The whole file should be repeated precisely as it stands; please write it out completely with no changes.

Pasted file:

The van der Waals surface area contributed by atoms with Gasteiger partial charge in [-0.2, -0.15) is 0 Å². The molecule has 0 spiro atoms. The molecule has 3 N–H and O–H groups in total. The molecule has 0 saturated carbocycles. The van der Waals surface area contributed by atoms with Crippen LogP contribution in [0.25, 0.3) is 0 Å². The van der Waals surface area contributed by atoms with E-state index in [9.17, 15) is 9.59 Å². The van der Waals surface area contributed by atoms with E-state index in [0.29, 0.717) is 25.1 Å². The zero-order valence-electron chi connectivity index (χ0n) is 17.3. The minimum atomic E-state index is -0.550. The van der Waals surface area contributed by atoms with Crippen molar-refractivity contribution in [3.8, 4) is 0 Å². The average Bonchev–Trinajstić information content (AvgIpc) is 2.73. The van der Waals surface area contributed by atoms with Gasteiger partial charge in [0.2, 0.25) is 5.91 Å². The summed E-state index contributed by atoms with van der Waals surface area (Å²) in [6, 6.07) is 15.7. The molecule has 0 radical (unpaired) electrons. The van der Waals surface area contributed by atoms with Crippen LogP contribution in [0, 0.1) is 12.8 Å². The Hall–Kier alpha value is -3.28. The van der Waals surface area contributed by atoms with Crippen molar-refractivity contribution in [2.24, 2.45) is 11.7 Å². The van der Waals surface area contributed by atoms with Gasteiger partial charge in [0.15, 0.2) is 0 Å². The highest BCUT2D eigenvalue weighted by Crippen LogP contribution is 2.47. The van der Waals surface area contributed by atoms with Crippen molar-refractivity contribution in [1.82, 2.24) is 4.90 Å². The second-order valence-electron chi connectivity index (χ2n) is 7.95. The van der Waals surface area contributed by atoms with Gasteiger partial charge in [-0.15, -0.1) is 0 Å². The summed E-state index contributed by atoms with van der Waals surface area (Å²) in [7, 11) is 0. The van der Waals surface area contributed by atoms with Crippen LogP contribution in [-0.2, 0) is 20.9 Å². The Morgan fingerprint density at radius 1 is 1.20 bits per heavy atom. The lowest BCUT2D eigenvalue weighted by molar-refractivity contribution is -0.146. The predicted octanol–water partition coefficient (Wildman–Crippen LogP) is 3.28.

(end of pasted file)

The van der Waals surface area contributed by atoms with Gasteiger partial charge in [-0.2, -0.15) is 0 Å². The molecule has 0 spiro atoms. The molecule has 3 N–H and O–H groups in total. The molecule has 0 saturated carbocycles. The van der Waals surface area contributed by atoms with Crippen LogP contribution in [0.25, 0.3) is 0 Å². The van der Waals surface area contributed by atoms with E-state index in [9.17, 15) is 9.59 Å². The van der Waals surface area contributed by atoms with E-state index in [0.29, 0.717) is 25.1 Å². The zero-order valence-electron chi connectivity index (χ0n) is 17.3. The minimum atomic E-state index is -0.550. The van der Waals surface area contributed by atoms with Crippen molar-refractivity contribution in [3.8, 4) is 0 Å². The average Bonchev–Trinajstić information content (AvgIpc) is 2.73. The van der Waals surface area contributed by atoms with Gasteiger partial charge in [0.2, 0.25) is 5.91 Å². The summed E-state index contributed by atoms with van der Waals surface area (Å²) in [6, 6.07) is 15.7. The molecule has 0 radical (unpaired) electrons. The van der Waals surface area contributed by atoms with Crippen LogP contribution in [0, 0.1) is 12.8 Å². The Hall–Kier alpha value is -3.28. The van der Waals surface area contributed by atoms with Crippen molar-refractivity contribution in [2.24, 2.45) is 11.7 Å². The van der Waals surface area contributed by atoms with Gasteiger partial charge in [0.15, 0.2) is 0 Å². The highest BCUT2D eigenvalue weighted by Crippen LogP contribution is 2.47. The van der Waals surface area contributed by atoms with Crippen molar-refractivity contribution in [1.82, 2.24) is 4.90 Å². The second-order valence-electron chi connectivity index (χ2n) is 7.95. The van der Waals surface area contributed by atoms with Gasteiger partial charge in [-0.15, -0.1) is 0 Å². The summed E-state index contributed by atoms with van der Waals surface area (Å²) in [7, 11) is 0. The van der Waals surface area contributed by atoms with Crippen LogP contribution in [-0.2, 0) is 20.9 Å². The Morgan fingerprint density at radius 1 is 1.20 bits per heavy atom. The lowest BCUT2D eigenvalue weighted by molar-refractivity contribution is -0.146. The predicted octanol–water partition coefficient (Wildman–Crippen LogP) is 3.28.